The demand for diversification means that specialist independent agencies are in their strongest position ever. So, despite the uncertainty ahead, we’re planning for an even bigger, brighter 2019.

Lucy Gillions, founder, Jackanory

The continuing attention from brands around the transparency their agencies provide has afforded independents the chance to gain market share versus the networks. This will continue into 2019; however, only the larger independents are capable of capitalising, due to the issue mainly effecting larger brands.

I see the larger independent agency market shrinking in 2019. There is only half a dozen or so in full service digital today, and I think at least three will be purchased by networks – or even clients – next year. This will create opportunity for those remaining independent, due to brands often wanting an independent included on an RFP.

In terms of the potential impact of Brexit, it’s over ten years since Lehman collapsed, so we’ve had a decade of uncertainty. Board rooms are well acclimatised now. Exchange rates have certainly impacted margins for some clients, but we are not seeing mass scale protection of balance sheets like we did in 2008. One undoubted impact is that uncertainty plays into the hands of performance marketing over brand-based activity. There is a healthy debate in the industry on brand versus activation, however I still see the money heading towards attributable activation over brand.

Sam Garrity, chief executive, RocketMill

The agency landscape has been defined by the maturing of many smaller agencies over the last five years. Many of these agencies are specialising in a service offering or sector which they have brilliantly owned, meaning it’s much harder for larger, full-service agencies to remain relevant. Further specilalisation makes a lot of sense as a strategy.

Without a doubt there’s no longer room for badly-run agencies. Leadership needs to be on point – trusting and training people to help lift the agency rather than the all too familiar ‘command and control’ approach to management.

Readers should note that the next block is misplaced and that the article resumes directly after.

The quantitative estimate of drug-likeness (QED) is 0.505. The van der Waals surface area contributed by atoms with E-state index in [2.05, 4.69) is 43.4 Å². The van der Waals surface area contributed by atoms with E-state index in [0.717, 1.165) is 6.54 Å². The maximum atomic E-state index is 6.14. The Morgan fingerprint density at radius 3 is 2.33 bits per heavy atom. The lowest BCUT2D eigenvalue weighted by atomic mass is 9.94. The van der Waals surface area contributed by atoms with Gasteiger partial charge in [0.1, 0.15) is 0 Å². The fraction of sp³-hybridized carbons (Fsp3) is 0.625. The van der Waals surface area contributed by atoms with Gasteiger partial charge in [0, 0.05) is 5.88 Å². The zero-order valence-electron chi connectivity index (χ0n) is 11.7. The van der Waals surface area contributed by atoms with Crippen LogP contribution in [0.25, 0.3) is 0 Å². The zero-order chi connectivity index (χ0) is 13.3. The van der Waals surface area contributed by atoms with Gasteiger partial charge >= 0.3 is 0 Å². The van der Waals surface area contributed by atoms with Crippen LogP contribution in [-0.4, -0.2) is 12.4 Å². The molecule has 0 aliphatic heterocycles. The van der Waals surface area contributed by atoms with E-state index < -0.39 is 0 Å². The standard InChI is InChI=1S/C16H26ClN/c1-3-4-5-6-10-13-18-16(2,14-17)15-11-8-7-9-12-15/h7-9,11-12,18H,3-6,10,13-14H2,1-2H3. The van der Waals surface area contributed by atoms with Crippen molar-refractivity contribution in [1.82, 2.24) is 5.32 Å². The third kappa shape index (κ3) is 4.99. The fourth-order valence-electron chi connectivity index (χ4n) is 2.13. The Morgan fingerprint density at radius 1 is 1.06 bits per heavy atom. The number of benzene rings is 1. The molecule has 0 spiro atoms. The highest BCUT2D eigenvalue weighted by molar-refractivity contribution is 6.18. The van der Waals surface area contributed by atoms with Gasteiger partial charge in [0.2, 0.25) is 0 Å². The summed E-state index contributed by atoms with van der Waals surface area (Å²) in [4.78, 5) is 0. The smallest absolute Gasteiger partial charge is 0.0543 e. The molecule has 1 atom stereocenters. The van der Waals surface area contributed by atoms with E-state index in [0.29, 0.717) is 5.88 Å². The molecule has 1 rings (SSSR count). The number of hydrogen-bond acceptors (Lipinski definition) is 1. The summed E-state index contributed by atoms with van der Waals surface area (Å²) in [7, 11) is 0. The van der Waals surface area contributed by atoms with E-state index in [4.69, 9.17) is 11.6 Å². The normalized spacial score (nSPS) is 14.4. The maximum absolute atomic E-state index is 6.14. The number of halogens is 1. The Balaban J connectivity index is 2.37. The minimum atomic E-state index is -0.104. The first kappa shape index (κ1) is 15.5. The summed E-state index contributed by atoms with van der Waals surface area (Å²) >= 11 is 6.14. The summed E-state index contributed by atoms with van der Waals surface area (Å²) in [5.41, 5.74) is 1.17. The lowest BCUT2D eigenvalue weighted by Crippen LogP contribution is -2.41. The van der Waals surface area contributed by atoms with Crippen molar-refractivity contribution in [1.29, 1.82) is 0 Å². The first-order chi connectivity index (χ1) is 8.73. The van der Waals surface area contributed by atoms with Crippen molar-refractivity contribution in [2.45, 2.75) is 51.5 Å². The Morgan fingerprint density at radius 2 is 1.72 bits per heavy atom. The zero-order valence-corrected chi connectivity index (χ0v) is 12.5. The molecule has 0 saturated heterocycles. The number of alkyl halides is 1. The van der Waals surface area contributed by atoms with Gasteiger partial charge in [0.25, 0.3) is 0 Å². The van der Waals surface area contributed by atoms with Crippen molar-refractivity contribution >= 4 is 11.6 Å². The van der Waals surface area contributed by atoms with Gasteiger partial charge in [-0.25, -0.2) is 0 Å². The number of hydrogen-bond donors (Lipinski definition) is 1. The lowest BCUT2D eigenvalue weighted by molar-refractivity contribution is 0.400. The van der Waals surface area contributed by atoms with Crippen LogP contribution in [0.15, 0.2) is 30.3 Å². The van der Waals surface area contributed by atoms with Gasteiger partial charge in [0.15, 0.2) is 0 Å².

As organisations bring more talent inhouse, co-creation and collaborative partnerships are a must. Agencies can no longer be the ‘fire and forget’ outsourced model that many brands got addicted to over the last decade.

More than ever agencies need to be able to bring their clients new skills and competitive advantage to remain relevant and see growth. That being said, it’s still staggering how many industries are operating miles out at sea and a good agency is a lifeline to their future.

My advice to agencies is to get strategic, value that advice and charge for it accordingly.

Jonny Tooze, founder and managing director, Lab

In an ever more ruthless environment 2018 was no doubt tough for some but successful for others.

The increasing need for agencies to differentiate, create a niche and stand out puts ever more pressure on the leaders of indie agencies. However, with such negative commentary around the networks and the challenges the larger agencies face in shaping themselves for the modern marketeer, 2018 was overall, a success for the indies as a whole.

In our experience we’ve seen more clients want less points of contact and more cohesion between agencies. The role of the senior marketeer is more and more challenging with greater pressures on the financial returns, the need for justification of activity, more ROI and clarity on the role of data in their activity. This will lead to the ongoing focus on data, but we already knew that!